Brazilian President Jair Bolsonaro's directive for the country's armed forces to celebrate the anniversary of a military coup has enraged victims of the dictatorship and human rights activists. It's part of a growing campaign to portray the 1964 military coup as a "democratic revolution" that saved Brazil from communism -- a whitewashing of a regime that tortured and imprisoned thousands akin to Holocaust denial, say critics. (Guardian, see yesterday's briefs.)
Brazil's controversial pension reform plan hit its latest obstacles yesterday -- Economy Minister Paulo Guedes skipped the first congressional hearing on the proposals, and a bloc of 11 political parties demanded that changes to rural and disabled workers' benefits be withdrawn, reports Reuters.
The timing of corruption accusations against presidential candidate and former Guatemalan attorney general Thelma Aldana lend weight to her claim that they are politically motivated, reports InSight Crime. (See last Wednesday's post.)
A group of civil society organizations in Guatemala has joined to monitor electoral proposals. They hope to build on the popular anti-corruption movements that started in 2015, and are calling themselves Pacto Ciudadano. (Nómada)
Another migrant caravan -- comprised of about 2,500 Central Americans -- is traveling through southern Mexico towards the U.S. border. They are receiving a more hostile welcome from local officials than last year's groups, and activists say the Mexican government is trying to wear migrants out before they reach the border. Authorities have stopped issuing humanitarian visas at the Guatemalan border, which granted migrants legal status, reports the Associated Press.
Mexican President Andrés Manuel López Obrador said the government would reactivate the National Missing Persons Search System as part of efforts to address the country's enforced disappearance problem. More than 40,000 people are listed as missing in Mexico, there are 26,000 unidentified bodies at morgues and at least 1,300 clandestine graves across the country, reports EFE. (See yesterday's briefs.)
Mexican marines have drastically increased their use of lethal force in clashes with armed gangs, raising important human rights questions ahead of a new National Guard that would draw troops from the armed forces, reports InSight Crime.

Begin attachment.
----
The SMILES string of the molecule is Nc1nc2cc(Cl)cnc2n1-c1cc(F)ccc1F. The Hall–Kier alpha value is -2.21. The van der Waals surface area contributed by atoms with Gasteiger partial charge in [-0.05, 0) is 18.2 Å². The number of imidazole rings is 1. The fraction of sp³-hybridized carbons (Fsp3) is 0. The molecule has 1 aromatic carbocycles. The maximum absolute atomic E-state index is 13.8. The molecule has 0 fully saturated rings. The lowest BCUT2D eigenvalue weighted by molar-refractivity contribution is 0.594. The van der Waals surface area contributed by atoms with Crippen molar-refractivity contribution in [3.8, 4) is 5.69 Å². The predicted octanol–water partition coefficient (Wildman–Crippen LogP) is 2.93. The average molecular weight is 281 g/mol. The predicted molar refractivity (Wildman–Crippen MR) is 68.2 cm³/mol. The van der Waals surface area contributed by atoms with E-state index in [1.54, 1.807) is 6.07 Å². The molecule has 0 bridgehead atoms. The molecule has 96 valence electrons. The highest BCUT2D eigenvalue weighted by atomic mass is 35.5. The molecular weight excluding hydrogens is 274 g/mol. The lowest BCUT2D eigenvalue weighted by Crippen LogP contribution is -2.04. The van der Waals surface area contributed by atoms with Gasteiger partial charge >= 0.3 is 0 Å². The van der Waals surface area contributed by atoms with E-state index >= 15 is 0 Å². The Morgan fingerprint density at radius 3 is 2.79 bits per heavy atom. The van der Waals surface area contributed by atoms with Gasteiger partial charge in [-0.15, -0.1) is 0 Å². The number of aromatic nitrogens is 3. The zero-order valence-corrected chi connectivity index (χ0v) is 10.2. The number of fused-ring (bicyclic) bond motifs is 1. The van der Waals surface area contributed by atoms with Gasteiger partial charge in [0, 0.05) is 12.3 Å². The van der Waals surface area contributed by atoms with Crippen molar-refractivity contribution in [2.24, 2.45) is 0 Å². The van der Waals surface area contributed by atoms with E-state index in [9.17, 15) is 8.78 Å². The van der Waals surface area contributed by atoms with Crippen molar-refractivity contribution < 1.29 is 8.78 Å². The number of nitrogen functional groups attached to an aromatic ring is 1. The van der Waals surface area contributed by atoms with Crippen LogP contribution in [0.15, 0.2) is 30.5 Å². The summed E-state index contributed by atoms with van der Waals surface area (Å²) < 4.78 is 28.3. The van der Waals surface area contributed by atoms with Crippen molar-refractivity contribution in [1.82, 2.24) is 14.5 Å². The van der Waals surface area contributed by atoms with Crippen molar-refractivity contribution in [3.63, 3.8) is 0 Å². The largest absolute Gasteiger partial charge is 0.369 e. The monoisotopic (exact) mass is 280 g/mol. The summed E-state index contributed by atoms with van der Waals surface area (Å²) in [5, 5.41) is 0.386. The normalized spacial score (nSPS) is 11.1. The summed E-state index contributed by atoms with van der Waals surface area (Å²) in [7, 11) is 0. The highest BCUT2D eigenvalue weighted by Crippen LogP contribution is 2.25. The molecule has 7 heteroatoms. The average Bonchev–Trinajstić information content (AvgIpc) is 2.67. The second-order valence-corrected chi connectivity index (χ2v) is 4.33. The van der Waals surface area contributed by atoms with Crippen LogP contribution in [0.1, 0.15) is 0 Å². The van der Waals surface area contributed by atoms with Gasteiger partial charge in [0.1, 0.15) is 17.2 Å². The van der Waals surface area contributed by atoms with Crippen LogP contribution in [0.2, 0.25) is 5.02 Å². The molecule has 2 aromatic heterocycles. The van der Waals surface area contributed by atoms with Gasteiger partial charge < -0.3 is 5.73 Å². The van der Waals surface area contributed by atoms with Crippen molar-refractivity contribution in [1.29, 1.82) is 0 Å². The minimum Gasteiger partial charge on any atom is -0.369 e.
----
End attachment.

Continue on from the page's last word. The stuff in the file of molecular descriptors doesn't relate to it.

Indeed, the new force will be aided by Army and Marines, reports Reforma.
Mexican writers and creative industry workers have started reporting widespread sexual harassment on social media. The local outburst of #MeToo started on Saturday, when female writers shared incidents of sexual harassment, physical attacks and psychological bullying on Twitter. A recent survey commissioned by a journalist collective found that 73% of female media workers have suffered sexual harassment -- many from their direct supervisor or sources for a story. (Guardian)
Mexican drug kingpin Joaquín "El Chapo" Guzmán asked a U.S. judge to grant him a new trial, saying juror misconduct -- following the media coverage of the judicial process -- deprived him of his constitutional right to a fair trial, reports Reuters.
Many former coca growers in Colombia say substitution programs -- in which producers are paid to grow licit crops instead -- have been poorly implemented and left many farmers in financial ruin and contemplating a return to coca, reports AFP.
El Salvador's judiciary could set a historic human rights precedent if it chooses to try people accused of ordering the 1989 massacre of six Jesuit priests and two other people at the Central American University (UCA), reports EFE.
Ecuadorean President Lenín Moreno talks progressive, but acts conservative, according to the Real News Network.
Residents of a remote Amazonian region seized a small oil installation operated by a Canadian energy company. They are demanding electricity and other government services, reports Reuters.
Did I miss something, get something wrong, or do you have a different take? Let me know ...
Latin America Daily Briefing